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This Happened

This Happened - April 29: The U.S. Evacuates Saigon

In April of 1975, as North Vietnamese troops approached the southern capital of Saigon, U.S. President Gerald Ford ordered the evacuation of all Americans from the country.

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How did the fall of Saigon happen?

After years of conflict, the North Vietnamese army launched a final offensive on South Vietnam in 1975. As the North Vietnamese army advanced towards Saigon, the South Vietnamese army and government collapsed. At the end of April, North Vietnamese troops entered Saigon, and the South Vietnamese government surrendered.

What were the consequences of the fall of Saigon?

The fall of Saigon led to the unification of Vietnam under Communist rule. Many South Vietnamese who had worked with the American military or government were imprisoned or sent to "re-education" camps. The United States and other countries accepted thousands of refugees from South Vietnam, many of whom resettled in the U.S.

How was the evacuation of Saigon conducted?

The U.S. military conducted a massive evacuation effort, which involved the deployment of helicopters, transport planes, and naval vessels. U.S. personnel and Vietnamese civilians were airlifted from Saigon to ships waiting in the South China Sea. The operation was known as Operation Frequent Wind. The evacuation of Saigon was widely covered by the media, and many Americans were shocked by the images of chaos and desperation.

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Life On "Mars": With The Teams Simulating Space Missions Under A Dome

A niche research community plays out what existence might be like on, or en route to, another planet.

Photo of a person in a space suit walking toward the ​Mars Desert Research Station near Hanksville, Utah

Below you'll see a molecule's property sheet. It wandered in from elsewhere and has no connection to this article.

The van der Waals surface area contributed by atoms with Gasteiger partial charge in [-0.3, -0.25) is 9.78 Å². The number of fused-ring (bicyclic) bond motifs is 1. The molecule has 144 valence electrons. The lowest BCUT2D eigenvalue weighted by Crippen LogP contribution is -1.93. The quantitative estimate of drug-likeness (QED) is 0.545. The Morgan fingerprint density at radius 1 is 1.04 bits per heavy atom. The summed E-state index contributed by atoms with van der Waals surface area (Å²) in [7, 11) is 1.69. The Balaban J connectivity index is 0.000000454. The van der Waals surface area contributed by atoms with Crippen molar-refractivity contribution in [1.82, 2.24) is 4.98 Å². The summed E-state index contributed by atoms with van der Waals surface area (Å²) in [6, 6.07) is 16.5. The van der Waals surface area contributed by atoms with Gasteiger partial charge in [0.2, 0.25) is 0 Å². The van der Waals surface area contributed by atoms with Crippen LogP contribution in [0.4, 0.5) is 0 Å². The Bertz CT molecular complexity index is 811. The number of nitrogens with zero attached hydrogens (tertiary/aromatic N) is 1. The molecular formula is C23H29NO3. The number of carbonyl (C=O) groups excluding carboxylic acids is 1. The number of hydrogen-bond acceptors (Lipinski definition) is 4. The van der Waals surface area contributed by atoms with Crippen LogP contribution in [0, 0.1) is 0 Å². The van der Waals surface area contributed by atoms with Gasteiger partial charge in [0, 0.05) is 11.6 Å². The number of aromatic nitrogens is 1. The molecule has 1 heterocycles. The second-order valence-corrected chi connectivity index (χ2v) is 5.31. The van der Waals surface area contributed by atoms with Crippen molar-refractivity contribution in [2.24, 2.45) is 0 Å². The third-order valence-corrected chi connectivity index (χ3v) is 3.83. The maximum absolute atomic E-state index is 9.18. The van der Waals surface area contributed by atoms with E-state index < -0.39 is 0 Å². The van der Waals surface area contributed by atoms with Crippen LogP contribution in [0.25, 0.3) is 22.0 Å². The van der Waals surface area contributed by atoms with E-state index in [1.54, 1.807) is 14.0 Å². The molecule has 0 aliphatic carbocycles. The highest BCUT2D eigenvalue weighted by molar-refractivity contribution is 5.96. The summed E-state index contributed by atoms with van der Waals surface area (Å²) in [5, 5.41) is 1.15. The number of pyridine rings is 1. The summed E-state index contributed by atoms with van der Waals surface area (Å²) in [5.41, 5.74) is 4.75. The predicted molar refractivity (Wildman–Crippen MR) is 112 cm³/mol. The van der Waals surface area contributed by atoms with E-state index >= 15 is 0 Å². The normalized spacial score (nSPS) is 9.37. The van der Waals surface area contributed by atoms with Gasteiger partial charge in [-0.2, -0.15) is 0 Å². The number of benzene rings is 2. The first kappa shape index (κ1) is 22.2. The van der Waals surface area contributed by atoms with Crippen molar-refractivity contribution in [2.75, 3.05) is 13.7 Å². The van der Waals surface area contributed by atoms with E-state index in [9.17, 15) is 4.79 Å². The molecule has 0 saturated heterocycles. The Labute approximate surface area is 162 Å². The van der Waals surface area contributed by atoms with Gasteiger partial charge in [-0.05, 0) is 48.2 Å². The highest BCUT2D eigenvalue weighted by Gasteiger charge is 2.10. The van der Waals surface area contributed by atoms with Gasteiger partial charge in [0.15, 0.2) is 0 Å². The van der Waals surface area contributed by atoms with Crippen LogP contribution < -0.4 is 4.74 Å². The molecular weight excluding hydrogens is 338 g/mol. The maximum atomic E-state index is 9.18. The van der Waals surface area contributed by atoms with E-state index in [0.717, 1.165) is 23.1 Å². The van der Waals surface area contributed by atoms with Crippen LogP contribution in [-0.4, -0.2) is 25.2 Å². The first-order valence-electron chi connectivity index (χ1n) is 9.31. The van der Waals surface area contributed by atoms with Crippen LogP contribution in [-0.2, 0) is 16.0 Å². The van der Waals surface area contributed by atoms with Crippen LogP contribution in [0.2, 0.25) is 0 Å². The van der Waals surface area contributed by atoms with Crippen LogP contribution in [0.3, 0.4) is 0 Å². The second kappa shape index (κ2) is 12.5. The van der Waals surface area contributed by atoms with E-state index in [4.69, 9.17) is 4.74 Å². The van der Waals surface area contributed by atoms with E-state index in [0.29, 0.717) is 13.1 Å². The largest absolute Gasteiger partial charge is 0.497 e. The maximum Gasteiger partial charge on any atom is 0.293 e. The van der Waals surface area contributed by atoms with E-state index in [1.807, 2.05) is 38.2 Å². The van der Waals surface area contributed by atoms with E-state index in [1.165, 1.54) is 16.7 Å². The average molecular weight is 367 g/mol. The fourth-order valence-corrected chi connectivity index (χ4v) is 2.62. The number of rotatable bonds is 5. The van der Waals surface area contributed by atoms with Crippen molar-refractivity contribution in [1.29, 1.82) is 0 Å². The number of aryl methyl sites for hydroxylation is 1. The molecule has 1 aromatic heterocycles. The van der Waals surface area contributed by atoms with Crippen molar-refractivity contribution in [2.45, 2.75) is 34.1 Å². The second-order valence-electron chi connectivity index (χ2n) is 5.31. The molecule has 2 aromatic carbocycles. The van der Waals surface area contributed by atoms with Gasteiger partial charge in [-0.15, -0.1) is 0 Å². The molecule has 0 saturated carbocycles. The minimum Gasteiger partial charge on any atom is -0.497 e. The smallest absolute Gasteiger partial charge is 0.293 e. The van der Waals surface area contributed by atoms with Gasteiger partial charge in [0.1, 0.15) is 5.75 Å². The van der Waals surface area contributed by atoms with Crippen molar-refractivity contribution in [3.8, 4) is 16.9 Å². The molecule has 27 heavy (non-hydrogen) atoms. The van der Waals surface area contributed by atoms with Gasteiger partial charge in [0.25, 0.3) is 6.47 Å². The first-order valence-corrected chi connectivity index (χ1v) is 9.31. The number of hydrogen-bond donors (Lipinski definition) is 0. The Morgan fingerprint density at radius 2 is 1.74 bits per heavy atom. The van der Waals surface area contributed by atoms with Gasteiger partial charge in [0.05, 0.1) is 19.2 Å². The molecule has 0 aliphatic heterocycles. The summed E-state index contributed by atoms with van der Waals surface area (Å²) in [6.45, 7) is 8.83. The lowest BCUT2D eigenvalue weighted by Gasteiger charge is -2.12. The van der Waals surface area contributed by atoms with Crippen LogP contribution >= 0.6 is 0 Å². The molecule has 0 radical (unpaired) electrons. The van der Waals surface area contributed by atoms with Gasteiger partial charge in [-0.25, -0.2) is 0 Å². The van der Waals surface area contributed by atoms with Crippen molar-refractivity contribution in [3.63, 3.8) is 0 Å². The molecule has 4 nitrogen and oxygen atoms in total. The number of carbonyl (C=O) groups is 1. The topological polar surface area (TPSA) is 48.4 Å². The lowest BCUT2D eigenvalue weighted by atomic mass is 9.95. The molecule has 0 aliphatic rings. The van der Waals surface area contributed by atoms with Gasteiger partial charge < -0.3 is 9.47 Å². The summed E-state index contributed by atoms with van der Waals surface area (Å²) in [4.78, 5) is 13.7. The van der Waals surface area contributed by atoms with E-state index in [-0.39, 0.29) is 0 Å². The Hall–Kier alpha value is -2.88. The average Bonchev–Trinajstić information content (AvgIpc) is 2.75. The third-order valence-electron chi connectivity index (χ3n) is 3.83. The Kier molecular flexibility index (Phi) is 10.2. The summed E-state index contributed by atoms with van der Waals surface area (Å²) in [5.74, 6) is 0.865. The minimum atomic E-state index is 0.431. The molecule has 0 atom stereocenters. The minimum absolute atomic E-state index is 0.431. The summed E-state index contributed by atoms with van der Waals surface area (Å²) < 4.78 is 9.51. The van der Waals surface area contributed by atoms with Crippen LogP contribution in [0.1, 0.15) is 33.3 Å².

At the Mars Desert Research Station near Hanksville, Utah

Sarah Scoles

In November 2022, Tara Sweeney’s plane landed on Thwaites Glacier, a 74,000-square-mile mass of frozen water in West Antarctica. She arrived with an international research team to study the glacier’s geology and ice fabric, and how its ice melt might contribute to sea level rise. But while near Earth’s southernmost point, Sweeney kept thinking about the moon.

“It felt every bit of what I think it will feel like being a space explorer,” said Sweeney, a former Air Force officer who’s now working on a doctorate in lunar geology at the University of Texas at El Paso. “You have all of these resources, and you get to be the one to go out and do the exploring and do the science. And that was really spectacular.”

That similarity is why space scientists study the physiology and psychology of people living in Antarctic and other remote outposts: For around 25 years, people have played out what existence might be like on, or en route to, another world. Polar explorers are, in a way, analogous to astronauts who land on alien planets. And while Sweeney wasn’t technically on an “analog astronaut” mission — her primary objective being the geological exploration of Earth — her days played out much the same as a space explorer’s might.

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